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It is not advisable to depend on AFR target tables for tuning. It is advisable to ensure that the VE table is as accurate as possible. Then, adjust the AFR target tables to align with the VE table. Finally, set the wideband authority to a small percentage to allow for minor adjustments, if necessary. The objective, however, is to ensure that the map is accurate and does not need any adjustments from the WB in order to get your desired outcomes. When using autotune with autotune, it is important to have accurate targets to guide adjustments to the VE table. Additionally, the WB PID calibration must be carefully set up to ensure smooth adjustments. Furthermore, the VE table should be consistent and free of irregularities to allow the WB to signal smooth adjustments. If there are significant deviations or erratic variations in the VE values, the wideband (WB) system will transmit substantial fluctuations to the autotune feature in an attempt to rectify the situation. However, if the PID (Proportional-Integral-Derivative) configuration is not adequately established, these signals will exceed the desired range and cause oscillations, leading to inaccurate adjustments in neighbouring cells.

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The table is quite coarse, I concur. Despite the many spikes on the table, the driving experience is unexpectedly smooth. However, I fully concur that the VE table requires significant more effort to get a smoother performance.

Thank you for the thoroughness of your answer and the VE table you provided. I will not replicate your VE table since I acknowledge that each engine and configuration is unique, which might impact the engine's efficiency.


My understanding is that I need to get some logs and manually adjust my VE (Volumetric Efficiency) in order to achieve my desired goal Air-Fuel Ratios (AFR). Striving to maintain a consistent table without fluctuations of 20 units, as it now has. Make sure that this table is positioned in close proximity to my objectives, and then activate the closed loop function, completely disregarding the VE auto adjustment capability.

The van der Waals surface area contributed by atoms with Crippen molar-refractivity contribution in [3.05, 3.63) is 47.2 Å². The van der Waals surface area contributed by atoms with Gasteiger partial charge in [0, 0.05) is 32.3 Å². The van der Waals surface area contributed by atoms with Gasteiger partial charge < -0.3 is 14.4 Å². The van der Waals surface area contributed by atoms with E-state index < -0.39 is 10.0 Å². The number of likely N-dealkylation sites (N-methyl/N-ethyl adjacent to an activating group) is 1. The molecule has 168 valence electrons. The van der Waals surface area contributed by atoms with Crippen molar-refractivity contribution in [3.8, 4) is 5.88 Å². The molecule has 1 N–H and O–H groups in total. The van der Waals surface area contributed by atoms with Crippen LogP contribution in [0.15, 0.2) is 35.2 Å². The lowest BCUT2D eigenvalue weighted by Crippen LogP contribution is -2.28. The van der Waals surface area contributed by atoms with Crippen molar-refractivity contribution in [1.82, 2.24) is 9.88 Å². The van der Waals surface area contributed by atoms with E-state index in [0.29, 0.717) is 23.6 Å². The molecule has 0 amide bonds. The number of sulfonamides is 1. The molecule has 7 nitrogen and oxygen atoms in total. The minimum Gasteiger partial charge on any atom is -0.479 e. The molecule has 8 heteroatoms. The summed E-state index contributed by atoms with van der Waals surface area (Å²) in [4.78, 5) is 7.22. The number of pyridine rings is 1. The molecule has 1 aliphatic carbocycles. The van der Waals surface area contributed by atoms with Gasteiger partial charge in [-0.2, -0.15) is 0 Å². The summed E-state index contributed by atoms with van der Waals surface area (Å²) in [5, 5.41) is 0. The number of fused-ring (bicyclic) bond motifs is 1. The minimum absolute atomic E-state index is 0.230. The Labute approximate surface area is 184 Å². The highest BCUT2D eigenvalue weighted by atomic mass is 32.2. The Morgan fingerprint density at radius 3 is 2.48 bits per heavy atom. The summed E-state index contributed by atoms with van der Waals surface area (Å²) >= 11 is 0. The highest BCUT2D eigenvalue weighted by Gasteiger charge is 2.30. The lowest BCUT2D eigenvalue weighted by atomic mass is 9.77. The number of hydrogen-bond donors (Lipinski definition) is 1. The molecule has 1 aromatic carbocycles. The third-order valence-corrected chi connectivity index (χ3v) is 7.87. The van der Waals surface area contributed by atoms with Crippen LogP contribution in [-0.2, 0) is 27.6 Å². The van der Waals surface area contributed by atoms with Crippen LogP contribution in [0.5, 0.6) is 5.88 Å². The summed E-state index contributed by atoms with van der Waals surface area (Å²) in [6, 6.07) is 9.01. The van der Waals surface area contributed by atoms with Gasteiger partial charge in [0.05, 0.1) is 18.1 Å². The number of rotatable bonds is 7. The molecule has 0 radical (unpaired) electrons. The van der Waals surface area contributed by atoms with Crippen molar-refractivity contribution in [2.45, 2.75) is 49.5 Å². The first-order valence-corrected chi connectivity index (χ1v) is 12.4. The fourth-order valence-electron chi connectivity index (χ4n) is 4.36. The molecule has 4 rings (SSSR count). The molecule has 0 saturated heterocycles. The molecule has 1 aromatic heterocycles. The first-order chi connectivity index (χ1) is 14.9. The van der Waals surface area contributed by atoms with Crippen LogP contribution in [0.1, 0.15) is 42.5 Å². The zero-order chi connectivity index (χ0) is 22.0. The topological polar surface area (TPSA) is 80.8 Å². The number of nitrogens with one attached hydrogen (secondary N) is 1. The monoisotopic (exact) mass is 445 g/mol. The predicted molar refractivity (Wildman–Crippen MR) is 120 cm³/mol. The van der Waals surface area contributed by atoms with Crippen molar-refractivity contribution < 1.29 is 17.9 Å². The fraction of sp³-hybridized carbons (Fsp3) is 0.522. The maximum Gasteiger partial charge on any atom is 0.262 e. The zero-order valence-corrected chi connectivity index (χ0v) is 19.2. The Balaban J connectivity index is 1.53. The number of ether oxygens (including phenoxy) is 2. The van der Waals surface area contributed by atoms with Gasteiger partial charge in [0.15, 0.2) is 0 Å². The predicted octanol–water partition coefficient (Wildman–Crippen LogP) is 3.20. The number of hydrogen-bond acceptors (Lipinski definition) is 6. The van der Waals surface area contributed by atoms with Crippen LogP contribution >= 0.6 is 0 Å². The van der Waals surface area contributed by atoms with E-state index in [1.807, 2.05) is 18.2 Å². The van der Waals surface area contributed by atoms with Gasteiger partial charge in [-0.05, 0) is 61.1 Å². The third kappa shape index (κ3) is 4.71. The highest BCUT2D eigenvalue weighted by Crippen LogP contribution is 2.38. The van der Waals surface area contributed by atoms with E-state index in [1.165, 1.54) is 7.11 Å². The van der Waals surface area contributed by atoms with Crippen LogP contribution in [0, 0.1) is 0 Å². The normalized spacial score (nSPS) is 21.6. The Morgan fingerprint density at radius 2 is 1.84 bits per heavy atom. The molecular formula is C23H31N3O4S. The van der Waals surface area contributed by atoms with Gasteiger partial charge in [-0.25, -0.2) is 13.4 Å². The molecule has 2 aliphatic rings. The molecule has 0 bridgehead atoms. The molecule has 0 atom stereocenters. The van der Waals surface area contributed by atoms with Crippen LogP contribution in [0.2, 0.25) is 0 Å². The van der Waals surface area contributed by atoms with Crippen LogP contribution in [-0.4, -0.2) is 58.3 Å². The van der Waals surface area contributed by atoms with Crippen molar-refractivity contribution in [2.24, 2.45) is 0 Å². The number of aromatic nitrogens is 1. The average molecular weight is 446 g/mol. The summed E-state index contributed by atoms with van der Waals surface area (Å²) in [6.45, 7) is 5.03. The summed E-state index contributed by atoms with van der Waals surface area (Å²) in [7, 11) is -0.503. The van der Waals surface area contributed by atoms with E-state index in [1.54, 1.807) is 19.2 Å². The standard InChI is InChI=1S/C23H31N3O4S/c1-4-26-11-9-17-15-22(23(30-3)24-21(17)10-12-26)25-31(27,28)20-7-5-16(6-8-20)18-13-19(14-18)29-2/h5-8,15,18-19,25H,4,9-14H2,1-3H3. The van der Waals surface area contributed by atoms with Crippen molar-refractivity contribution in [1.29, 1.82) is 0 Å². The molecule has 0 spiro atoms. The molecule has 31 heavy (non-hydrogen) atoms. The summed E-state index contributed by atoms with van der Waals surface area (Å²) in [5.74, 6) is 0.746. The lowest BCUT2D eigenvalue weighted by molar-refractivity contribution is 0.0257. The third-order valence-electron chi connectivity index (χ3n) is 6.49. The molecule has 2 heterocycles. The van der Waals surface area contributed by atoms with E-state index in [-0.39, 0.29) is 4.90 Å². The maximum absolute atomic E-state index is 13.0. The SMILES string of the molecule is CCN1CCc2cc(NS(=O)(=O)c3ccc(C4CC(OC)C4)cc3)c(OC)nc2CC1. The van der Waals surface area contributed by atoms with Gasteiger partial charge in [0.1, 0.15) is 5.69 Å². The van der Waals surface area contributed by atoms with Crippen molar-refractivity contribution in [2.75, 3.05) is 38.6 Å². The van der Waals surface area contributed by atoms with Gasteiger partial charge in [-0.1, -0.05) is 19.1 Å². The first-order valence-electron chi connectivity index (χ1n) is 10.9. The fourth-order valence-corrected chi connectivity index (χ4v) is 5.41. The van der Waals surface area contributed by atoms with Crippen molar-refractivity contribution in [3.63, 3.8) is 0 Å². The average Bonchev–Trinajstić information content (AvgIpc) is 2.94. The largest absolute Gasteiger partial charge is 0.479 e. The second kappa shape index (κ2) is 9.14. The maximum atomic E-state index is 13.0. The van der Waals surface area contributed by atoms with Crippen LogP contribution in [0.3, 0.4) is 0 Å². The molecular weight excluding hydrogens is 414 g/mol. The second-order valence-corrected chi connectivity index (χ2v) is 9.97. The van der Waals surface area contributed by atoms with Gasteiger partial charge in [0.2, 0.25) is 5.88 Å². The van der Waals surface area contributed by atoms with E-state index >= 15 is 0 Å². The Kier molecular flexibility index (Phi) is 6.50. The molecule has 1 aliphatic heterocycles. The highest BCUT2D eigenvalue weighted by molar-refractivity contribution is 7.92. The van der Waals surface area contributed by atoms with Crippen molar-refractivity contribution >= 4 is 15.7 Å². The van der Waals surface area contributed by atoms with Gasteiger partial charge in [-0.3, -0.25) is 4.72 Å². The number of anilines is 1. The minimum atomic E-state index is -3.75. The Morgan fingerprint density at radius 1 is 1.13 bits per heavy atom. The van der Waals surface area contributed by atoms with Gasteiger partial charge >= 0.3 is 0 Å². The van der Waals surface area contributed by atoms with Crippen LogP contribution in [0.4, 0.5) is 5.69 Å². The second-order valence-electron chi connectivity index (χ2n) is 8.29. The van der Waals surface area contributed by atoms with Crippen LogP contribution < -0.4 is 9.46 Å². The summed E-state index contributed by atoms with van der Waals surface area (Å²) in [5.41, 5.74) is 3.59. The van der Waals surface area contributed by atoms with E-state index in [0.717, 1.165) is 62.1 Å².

I am somewhat perplexed by the use of target Air-Fuel Ratio (AFR) vs the Volumetric Efficiency (VE) chart. It seems that you are neglecting the target table while configuring the VE table. However, the target AFR table is used in determining the amount of fuel to inject, with VE also being taken into account.


A report on the underlying reason for the sudden increase in VE. I adjusted the fuel mixture of the vehicle to a higher richness level during my commute to work, specifically at a boost level of 11.5. This allowed me to optimise the performance by correcting the fuel mixture in the areas where it was too rich at 5000rpm. As a result, I was able to consistently achieve my desired performance goals, which was not the case while aiming a richness level of 12.


Tonight, I will focus on improving the overall smoothness of the table. Afterwards, I will implement closed loop control on the ECU, allowing for tiny real-time modifications. Would a range of 5-10% be suitable for this purpose?

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All the information provided is accurate.

The AFR target table does not play a significant role in the fuel calculation process. The purpose of using it is just to compute a correction factor that is applied to the current VE value when closed-loop fuelling is enabled. Open loop fuelling does not use it whatsoever. The fuel calculation mostly relies on your VE table, dwell/voltage offsets, and engine setup parameters, such as injector size and engine size.